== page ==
EndNotes

Through Eternity into Forever

The third week in November holds magic for our family when we celebrate National Adoption Day. My teen-age son and I opt out of our routine and slip over to the courthouse where families gather. Today we witnessed nine children joining seven families. The judge sets aside all courtroom formality and invites the kids forward; they wriggle and shriek and giggle and cling to their new mommies and daddies and siblings. The judge told the single mom adopting a toddler-sibling group of three: "You have saved their lives, literally." We stand up and clap wildly at the end of the legal proceedings. Kids spill juice and indulge in treats, balloons, face painting and free books during the reception.

Mostly, I slip into my own memories of meeting our infant son in Latin America and spending a morning in that courtroom where my husband and I answered endless questions, swore under oath to love our child - even if our married love for each other ceased (it hasn't). Psychologists asked us (very silly) questions and then we waited for five weeks for the legal dossier to be complete. We traveled through the night sky over Brazil to Miami, through Minnesota and landed in Seattle at midnight. Seventeen years later we still marvel at the amazing child who calls us mom and dad.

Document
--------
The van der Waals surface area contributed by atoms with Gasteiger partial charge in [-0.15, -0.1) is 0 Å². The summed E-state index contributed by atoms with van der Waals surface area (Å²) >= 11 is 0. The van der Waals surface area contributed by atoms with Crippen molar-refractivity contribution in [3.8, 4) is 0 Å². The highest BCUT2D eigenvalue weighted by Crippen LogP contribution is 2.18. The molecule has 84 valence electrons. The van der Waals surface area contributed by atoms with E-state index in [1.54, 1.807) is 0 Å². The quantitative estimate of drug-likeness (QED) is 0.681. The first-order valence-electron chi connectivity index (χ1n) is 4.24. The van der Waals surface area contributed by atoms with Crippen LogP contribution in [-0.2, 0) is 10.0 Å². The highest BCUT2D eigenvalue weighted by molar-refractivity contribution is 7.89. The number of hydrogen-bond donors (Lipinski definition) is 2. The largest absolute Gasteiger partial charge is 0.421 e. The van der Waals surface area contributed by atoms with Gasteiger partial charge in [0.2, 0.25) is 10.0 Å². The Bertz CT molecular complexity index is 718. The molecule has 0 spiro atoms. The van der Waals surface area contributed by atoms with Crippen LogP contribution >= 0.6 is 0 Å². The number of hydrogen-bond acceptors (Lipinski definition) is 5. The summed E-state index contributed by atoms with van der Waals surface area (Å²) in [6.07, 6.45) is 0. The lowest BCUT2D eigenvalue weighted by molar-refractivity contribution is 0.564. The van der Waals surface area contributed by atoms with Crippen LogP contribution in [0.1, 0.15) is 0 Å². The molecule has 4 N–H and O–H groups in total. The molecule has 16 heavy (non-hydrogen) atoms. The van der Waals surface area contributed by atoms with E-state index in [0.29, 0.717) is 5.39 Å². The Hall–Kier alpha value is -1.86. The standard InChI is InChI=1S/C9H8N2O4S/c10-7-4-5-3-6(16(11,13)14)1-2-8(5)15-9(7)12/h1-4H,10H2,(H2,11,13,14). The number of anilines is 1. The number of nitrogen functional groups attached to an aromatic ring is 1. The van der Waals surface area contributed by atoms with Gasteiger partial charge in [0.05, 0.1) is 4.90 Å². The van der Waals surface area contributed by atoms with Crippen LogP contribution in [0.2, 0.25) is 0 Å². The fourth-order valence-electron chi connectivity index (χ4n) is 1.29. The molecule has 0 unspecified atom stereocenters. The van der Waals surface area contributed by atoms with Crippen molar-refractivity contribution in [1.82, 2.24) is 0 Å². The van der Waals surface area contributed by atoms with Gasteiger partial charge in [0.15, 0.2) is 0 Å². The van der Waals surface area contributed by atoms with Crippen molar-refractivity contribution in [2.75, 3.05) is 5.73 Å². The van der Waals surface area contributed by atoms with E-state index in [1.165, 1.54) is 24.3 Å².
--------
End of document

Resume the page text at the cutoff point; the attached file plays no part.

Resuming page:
Families form in many ways, for many reasons. And families look different than our  traditional model of one mom, one dad. Today, the newly-formed families share the same trait we have in our family: we will love our children through eternity into forever.

Welcome home, sweet children. While others may talk about what good fortune you have found, all adoptive parents know the truth: you are the good fortune of your parents.

Tonight, 9800 children in Washington live in foster care with about 25% of these children waiting for a forever family, children eligible for adoption. Hopefully, soon, they will become the good fortune of waiting families.




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Spokesman-Review features writer Rebecca Nappi, along with writer Catherine Johnston of Olympia, Wash., discuss here issues facing aging boomers, seniors and those experiencing serious illness, dying, death and other forms of loss.







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